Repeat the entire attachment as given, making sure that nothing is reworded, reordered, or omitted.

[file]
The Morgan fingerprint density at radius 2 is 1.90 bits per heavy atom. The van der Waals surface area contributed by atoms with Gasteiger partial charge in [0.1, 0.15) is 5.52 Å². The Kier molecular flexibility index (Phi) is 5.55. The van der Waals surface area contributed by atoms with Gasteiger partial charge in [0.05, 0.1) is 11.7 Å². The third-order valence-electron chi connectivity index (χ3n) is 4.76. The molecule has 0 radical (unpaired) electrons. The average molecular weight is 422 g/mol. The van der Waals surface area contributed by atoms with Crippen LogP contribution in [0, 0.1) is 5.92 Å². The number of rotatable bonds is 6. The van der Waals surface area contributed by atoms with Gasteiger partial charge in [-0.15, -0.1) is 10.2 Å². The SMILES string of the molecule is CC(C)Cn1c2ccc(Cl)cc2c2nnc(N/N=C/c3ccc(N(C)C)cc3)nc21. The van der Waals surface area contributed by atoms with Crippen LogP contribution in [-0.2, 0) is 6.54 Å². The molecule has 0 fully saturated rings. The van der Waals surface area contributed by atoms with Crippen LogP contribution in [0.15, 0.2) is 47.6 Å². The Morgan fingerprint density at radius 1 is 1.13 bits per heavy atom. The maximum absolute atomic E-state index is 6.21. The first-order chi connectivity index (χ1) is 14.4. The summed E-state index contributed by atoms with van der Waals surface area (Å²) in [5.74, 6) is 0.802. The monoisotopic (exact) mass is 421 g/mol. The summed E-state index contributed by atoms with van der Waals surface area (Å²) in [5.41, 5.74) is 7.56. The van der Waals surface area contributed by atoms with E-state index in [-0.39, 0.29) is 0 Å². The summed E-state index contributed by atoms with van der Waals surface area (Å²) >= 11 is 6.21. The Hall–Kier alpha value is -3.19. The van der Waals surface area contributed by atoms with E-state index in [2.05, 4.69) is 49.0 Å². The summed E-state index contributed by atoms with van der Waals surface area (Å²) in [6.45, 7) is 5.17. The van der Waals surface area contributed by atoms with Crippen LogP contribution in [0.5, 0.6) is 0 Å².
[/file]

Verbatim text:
The Morgan fingerprint density at radius 2 is 1.90 bits per heavy atom. The van der Waals surface area contributed by atoms with Gasteiger partial charge in [0.1, 0.15) is 5.52 Å². The Kier molecular flexibility index (Phi) is 5.55. The van der Waals surface area contributed by atoms with Gasteiger partial charge in [0.05, 0.1) is 11.7 Å². The third-order valence-electron chi connectivity index (χ3n) is 4.76. The molecule has 0 radical (unpaired) electrons. The average molecular weight is 422 g/mol. The van der Waals surface area contributed by atoms with Crippen LogP contribution in [0, 0.1) is 5.92 Å². The number of rotatable bonds is 6. The van der Waals surface area contributed by atoms with Gasteiger partial charge in [-0.15, -0.1) is 10.2 Å². The SMILES string of the molecule is CC(C)Cn1c2ccc(Cl)cc2c2nnc(N/N=C/c3ccc(N(C)C)cc3)nc21. The van der Waals surface area contributed by atoms with Crippen LogP contribution in [-0.2, 0) is 6.54 Å². The molecule has 0 fully saturated rings. The van der Waals surface area contributed by atoms with Crippen LogP contribution in [0.15, 0.2) is 47.6 Å². The Morgan fingerprint density at radius 1 is 1.13 bits per heavy atom. The maximum absolute atomic E-state index is 6.21. The first-order chi connectivity index (χ1) is 14.4. The summed E-state index contributed by atoms with van der Waals surface area (Å²) in [5.74, 6) is 0.802. The monoisotopic (exact) mass is 421 g/mol. The summed E-state index contributed by atoms with van der Waals surface area (Å²) in [5.41, 5.74) is 7.56. The van der Waals surface area contributed by atoms with E-state index in [-0.39, 0.29) is 0 Å². The summed E-state index contributed by atoms with van der Waals surface area (Å²) >= 11 is 6.21. The Hall–Kier alpha value is -3.19. The van der Waals surface area contributed by atoms with E-state index in [2.05, 4.69) is 49.0 Å². The summed E-state index contributed by atoms with van der Waals surface area (Å²) in [6.45, 7) is 5.17. The van der Waals surface area contributed by atoms with Crippen LogP contribution in [0.5, 0.6) is 0 Å².